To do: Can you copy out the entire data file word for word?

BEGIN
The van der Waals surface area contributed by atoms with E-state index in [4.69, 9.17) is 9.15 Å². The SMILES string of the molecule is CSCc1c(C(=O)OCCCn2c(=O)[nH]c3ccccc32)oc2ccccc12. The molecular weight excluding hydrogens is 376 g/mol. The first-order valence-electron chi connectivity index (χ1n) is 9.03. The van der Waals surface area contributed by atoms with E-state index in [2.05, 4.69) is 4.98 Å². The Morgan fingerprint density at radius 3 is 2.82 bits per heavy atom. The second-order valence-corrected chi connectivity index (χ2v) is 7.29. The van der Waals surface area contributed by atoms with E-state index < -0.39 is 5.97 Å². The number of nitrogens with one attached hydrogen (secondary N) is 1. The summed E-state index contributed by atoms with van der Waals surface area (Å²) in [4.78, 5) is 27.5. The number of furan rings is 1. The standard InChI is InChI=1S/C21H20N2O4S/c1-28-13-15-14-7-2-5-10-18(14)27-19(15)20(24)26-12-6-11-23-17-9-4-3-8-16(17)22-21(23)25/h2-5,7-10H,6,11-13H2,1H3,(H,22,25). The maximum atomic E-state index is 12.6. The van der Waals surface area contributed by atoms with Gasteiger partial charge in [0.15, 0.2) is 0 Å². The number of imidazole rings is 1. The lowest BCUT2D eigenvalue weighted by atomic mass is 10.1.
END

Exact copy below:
The van der Waals surface area contributed by atoms with E-state index in [4.69, 9.17) is 9.15 Å². The SMILES string of the molecule is CSCc1c(C(=O)OCCCn2c(=O)[nH]c3ccccc32)oc2ccccc12. The molecular weight excluding hydrogens is 376 g/mol. The first-order valence-electron chi connectivity index (χ1n) is 9.03. The van der Waals surface area contributed by atoms with E-state index in [2.05, 4.69) is 4.98 Å². The Morgan fingerprint density at radius 3 is 2.82 bits per heavy atom. The second-order valence-corrected chi connectivity index (χ2v) is 7.29. The van der Waals surface area contributed by atoms with E-state index < -0.39 is 5.97 Å². The number of nitrogens with one attached hydrogen (secondary N) is 1. The summed E-state index contributed by atoms with van der Waals surface area (Å²) in [4.78, 5) is 27.5. The number of furan rings is 1. The standard InChI is InChI=1S/C21H20N2O4S/c1-28-13-15-14-7-2-5-10-18(14)27-19(15)20(24)26-12-6-11-23-17-9-4-3-8-16(17)22-21(23)25/h2-5,7-10H,6,11-13H2,1H3,(H,22,25). The maximum atomic E-state index is 12.6. The van der Waals surface area contributed by atoms with Gasteiger partial charge in [0.15, 0.2) is 0 Å². The number of imidazole rings is 1. The lowest BCUT2D eigenvalue weighted by atomic mass is 10.1.